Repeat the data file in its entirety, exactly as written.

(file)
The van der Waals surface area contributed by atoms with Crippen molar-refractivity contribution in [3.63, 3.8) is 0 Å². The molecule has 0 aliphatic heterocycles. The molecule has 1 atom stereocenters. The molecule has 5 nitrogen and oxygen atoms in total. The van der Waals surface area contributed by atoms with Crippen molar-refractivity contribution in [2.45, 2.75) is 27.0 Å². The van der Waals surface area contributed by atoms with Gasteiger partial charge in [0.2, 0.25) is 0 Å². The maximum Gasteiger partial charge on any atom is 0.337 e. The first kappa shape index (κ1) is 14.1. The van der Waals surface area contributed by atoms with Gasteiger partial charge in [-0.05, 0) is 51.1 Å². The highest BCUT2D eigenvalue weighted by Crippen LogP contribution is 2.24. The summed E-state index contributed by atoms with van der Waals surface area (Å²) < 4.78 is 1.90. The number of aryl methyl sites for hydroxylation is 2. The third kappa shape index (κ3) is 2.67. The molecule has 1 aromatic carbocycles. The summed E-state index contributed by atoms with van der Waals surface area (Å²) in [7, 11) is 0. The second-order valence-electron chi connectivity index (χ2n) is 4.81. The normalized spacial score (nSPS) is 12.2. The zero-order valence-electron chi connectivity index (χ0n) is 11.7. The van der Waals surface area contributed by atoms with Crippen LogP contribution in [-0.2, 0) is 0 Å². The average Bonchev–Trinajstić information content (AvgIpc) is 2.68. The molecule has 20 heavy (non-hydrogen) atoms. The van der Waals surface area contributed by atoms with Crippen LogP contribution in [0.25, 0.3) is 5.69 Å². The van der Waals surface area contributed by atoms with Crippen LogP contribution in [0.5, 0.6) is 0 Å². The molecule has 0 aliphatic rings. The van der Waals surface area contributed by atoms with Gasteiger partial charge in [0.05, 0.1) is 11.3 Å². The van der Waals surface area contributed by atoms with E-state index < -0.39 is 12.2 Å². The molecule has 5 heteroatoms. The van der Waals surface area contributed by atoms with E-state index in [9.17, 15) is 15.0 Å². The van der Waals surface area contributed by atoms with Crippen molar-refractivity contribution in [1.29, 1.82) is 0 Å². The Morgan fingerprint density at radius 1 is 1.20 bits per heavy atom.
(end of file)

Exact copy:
The van der Waals surface area contributed by atoms with Crippen molar-refractivity contribution in [3.63, 3.8) is 0 Å². The molecule has 0 aliphatic heterocycles. The molecule has 1 atom stereocenters. The molecule has 5 nitrogen and oxygen atoms in total. The van der Waals surface area contributed by atoms with Crippen molar-refractivity contribution in [2.45, 2.75) is 27.0 Å². The van der Waals surface area contributed by atoms with Gasteiger partial charge in [0.2, 0.25) is 0 Å². The maximum Gasteiger partial charge on any atom is 0.337 e. The first kappa shape index (κ1) is 14.1. The van der Waals surface area contributed by atoms with Gasteiger partial charge in [-0.05, 0) is 51.1 Å². The highest BCUT2D eigenvalue weighted by Crippen LogP contribution is 2.24. The summed E-state index contributed by atoms with van der Waals surface area (Å²) < 4.78 is 1.90. The number of aryl methyl sites for hydroxylation is 2. The third kappa shape index (κ3) is 2.67. The molecule has 1 aromatic carbocycles. The summed E-state index contributed by atoms with van der Waals surface area (Å²) in [7, 11) is 0. The second-order valence-electron chi connectivity index (χ2n) is 4.81. The normalized spacial score (nSPS) is 12.2. The zero-order valence-electron chi connectivity index (χ0n) is 11.7. The van der Waals surface area contributed by atoms with Crippen LogP contribution in [-0.2, 0) is 0 Å². The average Bonchev–Trinajstić information content (AvgIpc) is 2.68. The molecule has 20 heavy (non-hydrogen) atoms. The van der Waals surface area contributed by atoms with Crippen LogP contribution in [0.25, 0.3) is 5.69 Å². The van der Waals surface area contributed by atoms with Crippen LogP contribution in [0.5, 0.6) is 0 Å². The molecule has 0 aliphatic rings. The van der Waals surface area contributed by atoms with Gasteiger partial charge in [0.05, 0.1) is 11.3 Å². The van der Waals surface area contributed by atoms with E-state index < -0.39 is 12.2 Å². The molecule has 5 heteroatoms. The van der Waals surface area contributed by atoms with E-state index in [9.17, 15) is 15.0 Å². The van der Waals surface area contributed by atoms with Crippen molar-refractivity contribution in [1.29, 1.82) is 0 Å². The Morgan fingerprint density at radius 1 is 1.20 bits per heavy atom.